Soft Magnetic Materials

Soft magnetic materials are essential components in many devices and are indispensable in modern electrical engineering and electronics.
In recent years there has been significant progress made in the field of soft magnetic materials. Amorphous and nano-crystalline metals represent an expansion and enhancement of the range of soft magnetic alloys.

Soft magnetic materials are essential components in many devices and are indispensable in modern electrical engineering and electronics. The wide range of applications, the steadily rising demands on the quality of components, devices and plants and ever increasing specialization call for a careful selection from the materials available in order to achieve the optimum solution. Development in the field of soft magnetic materials has been rapid in the last few years.

The term “soft” relates to that class of metals or alloys which can be easily magnetized and demagnetized as opposed to “hard” magnetic materials used for permanent magnets.

Today, advanced soft magnetic materials are key components of many devices, which are vital aids in modern electrical engineering and electronics. Because the materials play such a significant role in these applications, even greater care has to go in to choosing the right type of alloy for each application.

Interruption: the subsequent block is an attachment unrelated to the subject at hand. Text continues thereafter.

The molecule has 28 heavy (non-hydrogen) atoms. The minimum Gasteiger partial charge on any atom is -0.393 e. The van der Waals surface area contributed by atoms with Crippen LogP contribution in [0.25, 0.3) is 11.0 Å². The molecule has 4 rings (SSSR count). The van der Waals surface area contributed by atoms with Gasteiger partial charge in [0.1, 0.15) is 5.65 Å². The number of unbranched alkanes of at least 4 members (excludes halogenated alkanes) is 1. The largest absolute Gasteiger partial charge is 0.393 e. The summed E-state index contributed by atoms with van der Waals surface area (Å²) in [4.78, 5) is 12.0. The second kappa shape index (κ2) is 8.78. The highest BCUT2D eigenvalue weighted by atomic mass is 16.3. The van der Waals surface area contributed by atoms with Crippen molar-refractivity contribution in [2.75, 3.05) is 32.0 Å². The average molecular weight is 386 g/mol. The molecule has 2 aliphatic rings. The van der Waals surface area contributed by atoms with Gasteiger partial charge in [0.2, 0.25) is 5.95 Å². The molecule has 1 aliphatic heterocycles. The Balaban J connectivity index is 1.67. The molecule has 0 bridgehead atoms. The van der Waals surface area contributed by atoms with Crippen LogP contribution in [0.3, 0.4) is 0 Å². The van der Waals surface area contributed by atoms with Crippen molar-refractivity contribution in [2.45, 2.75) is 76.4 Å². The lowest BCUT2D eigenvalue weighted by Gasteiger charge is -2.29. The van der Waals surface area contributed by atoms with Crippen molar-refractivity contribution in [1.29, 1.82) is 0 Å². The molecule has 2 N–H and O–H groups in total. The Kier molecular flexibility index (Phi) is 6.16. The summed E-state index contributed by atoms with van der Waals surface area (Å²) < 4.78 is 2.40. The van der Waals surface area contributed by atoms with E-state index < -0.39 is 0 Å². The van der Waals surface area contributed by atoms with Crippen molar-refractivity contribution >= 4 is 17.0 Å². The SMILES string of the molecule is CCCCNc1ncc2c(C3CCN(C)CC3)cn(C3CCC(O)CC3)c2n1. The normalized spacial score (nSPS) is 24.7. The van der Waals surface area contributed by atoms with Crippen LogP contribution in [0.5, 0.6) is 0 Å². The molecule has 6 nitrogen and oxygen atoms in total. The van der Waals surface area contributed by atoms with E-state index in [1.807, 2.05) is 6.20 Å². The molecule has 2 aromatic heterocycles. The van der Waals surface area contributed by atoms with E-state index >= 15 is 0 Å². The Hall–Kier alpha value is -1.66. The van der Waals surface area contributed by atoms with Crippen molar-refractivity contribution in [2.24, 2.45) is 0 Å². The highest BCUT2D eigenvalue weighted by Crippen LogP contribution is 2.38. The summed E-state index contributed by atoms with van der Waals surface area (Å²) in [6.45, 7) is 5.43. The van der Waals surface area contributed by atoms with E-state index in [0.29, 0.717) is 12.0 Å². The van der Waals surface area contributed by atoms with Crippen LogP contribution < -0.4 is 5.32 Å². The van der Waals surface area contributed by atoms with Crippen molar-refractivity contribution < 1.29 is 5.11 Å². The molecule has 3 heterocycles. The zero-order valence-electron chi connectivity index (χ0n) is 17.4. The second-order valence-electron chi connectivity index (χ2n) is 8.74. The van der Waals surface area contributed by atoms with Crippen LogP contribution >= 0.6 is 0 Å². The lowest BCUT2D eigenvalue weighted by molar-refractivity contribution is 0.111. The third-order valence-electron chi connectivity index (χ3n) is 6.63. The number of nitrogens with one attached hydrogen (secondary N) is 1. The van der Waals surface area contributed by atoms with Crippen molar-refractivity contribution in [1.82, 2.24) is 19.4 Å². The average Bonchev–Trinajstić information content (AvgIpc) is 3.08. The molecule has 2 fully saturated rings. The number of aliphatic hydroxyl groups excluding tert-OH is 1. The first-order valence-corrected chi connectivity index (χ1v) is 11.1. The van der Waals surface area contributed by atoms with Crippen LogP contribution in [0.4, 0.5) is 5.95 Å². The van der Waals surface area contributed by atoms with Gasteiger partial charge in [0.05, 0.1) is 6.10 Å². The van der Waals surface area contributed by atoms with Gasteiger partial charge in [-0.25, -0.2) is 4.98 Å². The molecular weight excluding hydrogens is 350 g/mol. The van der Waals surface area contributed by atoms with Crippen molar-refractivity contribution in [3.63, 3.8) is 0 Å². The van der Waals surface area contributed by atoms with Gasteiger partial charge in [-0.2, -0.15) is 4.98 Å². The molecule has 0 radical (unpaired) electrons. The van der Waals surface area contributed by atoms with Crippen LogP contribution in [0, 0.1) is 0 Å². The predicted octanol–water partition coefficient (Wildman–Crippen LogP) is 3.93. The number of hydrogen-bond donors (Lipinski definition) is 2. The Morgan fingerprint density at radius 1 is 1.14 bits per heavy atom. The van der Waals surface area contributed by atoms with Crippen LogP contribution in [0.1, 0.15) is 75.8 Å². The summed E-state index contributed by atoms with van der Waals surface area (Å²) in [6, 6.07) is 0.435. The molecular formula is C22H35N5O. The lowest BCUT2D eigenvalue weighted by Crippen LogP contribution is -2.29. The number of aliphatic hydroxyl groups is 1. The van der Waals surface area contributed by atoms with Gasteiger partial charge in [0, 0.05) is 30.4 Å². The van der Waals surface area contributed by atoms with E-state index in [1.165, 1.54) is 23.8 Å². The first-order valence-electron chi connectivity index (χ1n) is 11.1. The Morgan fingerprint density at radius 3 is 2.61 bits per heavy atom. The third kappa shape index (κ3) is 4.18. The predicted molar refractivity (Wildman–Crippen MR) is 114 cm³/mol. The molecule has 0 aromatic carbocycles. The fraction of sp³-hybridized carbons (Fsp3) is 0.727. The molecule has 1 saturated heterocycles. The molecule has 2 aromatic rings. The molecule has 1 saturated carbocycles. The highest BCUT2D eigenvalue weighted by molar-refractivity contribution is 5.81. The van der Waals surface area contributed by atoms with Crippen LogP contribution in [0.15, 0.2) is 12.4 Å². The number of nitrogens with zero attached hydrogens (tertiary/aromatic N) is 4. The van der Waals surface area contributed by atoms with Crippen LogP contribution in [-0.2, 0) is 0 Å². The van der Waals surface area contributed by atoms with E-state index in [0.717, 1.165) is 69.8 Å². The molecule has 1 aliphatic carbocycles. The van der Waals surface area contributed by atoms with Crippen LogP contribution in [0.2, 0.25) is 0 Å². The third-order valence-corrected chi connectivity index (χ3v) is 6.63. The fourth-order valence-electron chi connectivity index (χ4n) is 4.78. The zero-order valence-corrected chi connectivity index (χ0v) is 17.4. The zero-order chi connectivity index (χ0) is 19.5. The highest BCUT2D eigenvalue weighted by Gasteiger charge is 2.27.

In recent years there has been significant progress made in the field of soft magnetic materials. Amorphous and nano-crystalline metals represent an expansion and enhancement of the range of soft magnetic alloys. Due to their structure and composition they have many advantages and innovative properties.

Interestingly however, the silicon steels and ferrites dominate soft magnetic materials. Compared to lamination silicon steels and low carbon steels, powder metallurgy processing offers net shape advantages and to a large extent eliminates secondary operations such as: punching, grinding, honing, drilling, etc.

Over the years, iron powder made by both iron ore reduction and water atomized iron powder, found extensive use in magnetic applications. Three areas are of particular interest namely: powder cores, iron and iron alloys sintered, and insulated iron powder compacts.

Powder cores use iron powder dispersed in a plastic or polymer compacted to different shapes. These cores provide a constant permeability over a wide range of frequencies. Iron powder cores are the lowest cost alternates to ferrites but can provide a higher induction compared to soft ferrites. The applications include switch mode power supplies, inductors and other high frequency broadband applications.

Sintered iron powder and iron-phosphorus alloy powders compete favorably with low carbon steel for variety of applications. Typical properties of powder metal magnetic materials are shown in the Table 1 below.

Alloy
System
Typical
Density
(g/cm3)
Approx.
Relative
Cost
μmax Hc
(kA/m)
Bmax
(T)
Resistivity
(μΩ-cm)
Fe 6.8/7.2 1 1800/3500 0.12 – 0.2 1.0/1.3 10
Fe-P 6.7/7.4 1.2 2500/6000 0.10 – 0.16 1.0/1.4 30